Objective Identification of Echoes Due to Anomalous Propagation in Weather Radar Data

J. A. Pamment Meteorological Office, Bracknell, Berkshire, United Kingdom

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B. J. Conway Meteorological Office, Bracknell, Berkshire, United Kingdom

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Abstract

Serious contamination of weather radar data can occur in atmospheric conditions that cause anomalous propagation of the radar beam. Excessive downward refraction of the beam may be sufficient to cause ground returns (“anaprop”), which may be difficult to distinguish from rainfall echoes. At the U.K. Meteorological Office, an automatic scheme has been devised to combine several sources of evidence, by means of Bayesian statistics, to estimate the probability that an echo is caused by anaprop. Currently, the scheme uses hourly surface observations, Meteosat infrared images, a climatology of anaprop echoes, and detected lightning, but additional independent sources would be easy to add. Results from the automatic scheme have been compared with those from an interactive quality control procedure and show agreement of around 90% in the cases evaluated. Promising areas for extension and refinement of the scheme are suggested.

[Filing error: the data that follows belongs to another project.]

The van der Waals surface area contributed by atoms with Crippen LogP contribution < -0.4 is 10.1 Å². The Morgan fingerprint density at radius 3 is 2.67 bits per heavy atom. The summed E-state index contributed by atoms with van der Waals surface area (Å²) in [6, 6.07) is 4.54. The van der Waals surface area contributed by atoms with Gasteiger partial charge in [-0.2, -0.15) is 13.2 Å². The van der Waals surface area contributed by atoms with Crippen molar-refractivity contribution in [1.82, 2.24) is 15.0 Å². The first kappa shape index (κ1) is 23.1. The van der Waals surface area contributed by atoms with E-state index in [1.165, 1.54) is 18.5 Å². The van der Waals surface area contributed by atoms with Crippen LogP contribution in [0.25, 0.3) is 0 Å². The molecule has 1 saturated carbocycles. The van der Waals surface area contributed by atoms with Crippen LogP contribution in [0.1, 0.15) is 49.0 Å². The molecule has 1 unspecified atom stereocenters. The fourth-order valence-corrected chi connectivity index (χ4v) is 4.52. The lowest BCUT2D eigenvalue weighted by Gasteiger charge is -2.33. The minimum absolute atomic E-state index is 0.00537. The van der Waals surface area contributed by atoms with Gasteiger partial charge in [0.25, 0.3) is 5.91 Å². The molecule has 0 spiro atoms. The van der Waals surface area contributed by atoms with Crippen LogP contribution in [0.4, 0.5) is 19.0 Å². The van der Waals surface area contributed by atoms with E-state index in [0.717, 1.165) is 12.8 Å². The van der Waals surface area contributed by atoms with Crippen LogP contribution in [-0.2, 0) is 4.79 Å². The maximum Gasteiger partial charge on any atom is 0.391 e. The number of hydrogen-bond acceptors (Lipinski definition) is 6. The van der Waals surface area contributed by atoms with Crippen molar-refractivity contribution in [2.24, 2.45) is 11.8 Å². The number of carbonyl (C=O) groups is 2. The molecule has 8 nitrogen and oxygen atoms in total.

Corresponding author address: J. A. Pamment, Hadley Centre for Climate Prediction, Meteorological Office, Room H008, London Road, Bracknell, Berkshire RG12 2SY, United Kingdom.

Email: japamment@meto.gov.uk

Abstract

Serious contamination of weather radar data can occur in atmospheric conditions that cause anomalous propagation of the radar beam. Excessive downward refraction of the beam may be sufficient to cause ground returns (“anaprop”), which may be difficult to distinguish from rainfall echoes. At the U.K. Meteorological Office, an automatic scheme has been devised to combine several sources of evidence, by means of Bayesian statistics, to estimate the probability that an echo is caused by anaprop. Currently, the scheme uses hourly surface observations, Meteosat infrared images, a climatology of anaprop echoes, and detected lightning, but additional independent sources would be easy to add. Results from the automatic scheme have been compared with those from an interactive quality control procedure and show agreement of around 90% in the cases evaluated. Promising areas for extension and refinement of the scheme are suggested.

Corresponding author address: J. A. Pamment, Hadley Centre for Climate Prediction, Meteorological Office, Room H008, London Road, Bracknell, Berkshire RG12 2SY, United Kingdom.

Email: japamment@meto.gov.uk

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